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Nope, it’s not the J.J. Cale tune which was a two time hit for Eric Clapton. Brook Benton’s “After Midnight” was a hit itself about ten years earlier. It was co-written by country songwriter Margie Singleton, who wrote songs for (and sang with) George Jones, Faron Young and others.

Songs with the same title are a favorite theme here on the Hymie’s blog.

Minneapolis is known as a city of bicycling enthusiasts. We certainly love riding around this neighborhood ourselves — in fact, we have a sidecar bike on which our shop dog, Irene, often rides to work.

This 1961 B-side by Fats Domino is a pretty fun bicycle song. We like it better than the spooky version of “Bicycle Built for Two” from 2001: A Space Odyssey which we posted about last month.

Sonny Bono said he wrote “Laugh at Me” after being refused service at Montoni’s Restaurant in Hollywood because of his hippy attire. The owner later claimed he called Bono a “clown.” It was the first of only two solo singles by Sonny, and in his spoken introduction he says, “I never thought I’d cut a record by myself but I’ve got somethin’ I want to say.”

Mott the Hoople covered the song on their first album several years later. It provided a perfect vehicle for Ian Hunter’s Dylanesque delivery and the band’s early glam styling.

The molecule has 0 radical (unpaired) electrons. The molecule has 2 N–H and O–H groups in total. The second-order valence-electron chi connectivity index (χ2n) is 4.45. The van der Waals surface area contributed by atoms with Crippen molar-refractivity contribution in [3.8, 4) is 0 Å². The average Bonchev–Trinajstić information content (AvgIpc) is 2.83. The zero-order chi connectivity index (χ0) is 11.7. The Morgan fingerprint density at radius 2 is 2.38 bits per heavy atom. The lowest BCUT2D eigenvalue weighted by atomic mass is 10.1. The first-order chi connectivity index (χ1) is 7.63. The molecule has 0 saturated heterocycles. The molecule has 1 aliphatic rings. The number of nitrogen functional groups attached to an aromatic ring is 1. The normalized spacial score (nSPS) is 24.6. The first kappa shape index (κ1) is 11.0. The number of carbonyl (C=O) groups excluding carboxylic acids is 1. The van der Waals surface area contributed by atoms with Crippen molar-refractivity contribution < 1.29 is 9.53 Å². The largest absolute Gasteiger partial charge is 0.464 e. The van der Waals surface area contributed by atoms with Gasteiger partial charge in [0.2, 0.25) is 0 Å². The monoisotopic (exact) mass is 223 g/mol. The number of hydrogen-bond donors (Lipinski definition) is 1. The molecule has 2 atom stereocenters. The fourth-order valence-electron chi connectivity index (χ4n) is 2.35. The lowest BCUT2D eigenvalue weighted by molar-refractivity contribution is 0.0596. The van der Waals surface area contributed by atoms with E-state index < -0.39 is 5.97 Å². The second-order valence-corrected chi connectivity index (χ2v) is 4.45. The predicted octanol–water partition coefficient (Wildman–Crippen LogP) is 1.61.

On Monday mornings Garfield often makes remarks about coffee, and today was no exception. Our family had a little trouble getting the motor started this morning as well, and its the first day of summer camp for the kids which meant early alarm clocks and lunches to pack. All this morning activity needed some coffee.

We thought of this Dave Dudley single from the album Oh Lonesome Me. It was one of his first collaborations with songwriter Tom T. Hall. Their work together is best known by the 1970 hit “Day Drinkin’,”┬ábut this 1966 tune is a favorite of ours.

From the liner notes to this 1976 community theater production written by Agnes Helenius Luoma:

Land of the Sleeping Giant is the musical epic of the rugged northern frontiersmen — the Chippewa, the Voyageur, the Lumberjack and the Miner — as they challenge the grotesquely beautiful northern frontier of America … creating a legend unsurpassed as tehy left their marks along the way in search of life and livlihood.

The Mesabi Daily News reported in Ms. Luoma’s obituary that she received a federal grant to write Land of the Sleeping Giant, which was part of our nation’s bicentennial commemorations. She also wrote two unpublished novels.

For your listening enjoyment we’ve recorded the prologue (“Minnesota, Land of Charm”) and the three songs which make up Part I of this epic story.

Your friendly neighborhood record shop will be open from 11-4pm today. Have a fun and safe holiday!

living in america

“Eddie Murphy, eat your heart out.”

How could you resist a 45 on the Evil label? We love different 45 label designs — the last time we features 45s simply because of their fun label designs, it was to collect some with creatures on them.

This week we came across two singles by Roger Guitar and the Guitar Dusters, a name which would have already caught our attention, on Evil Records. While not particularly evil, Mr. Guitar does offer a moving interpretation of Merle Haggard’s near-sanctified “Sing me Back Home,” and on the other side his original song seems to channel the spirit of songwriter and guitar genius Joe South.

We’d bring these singles home but we’re worried they might really be evil and haunt our stereo.

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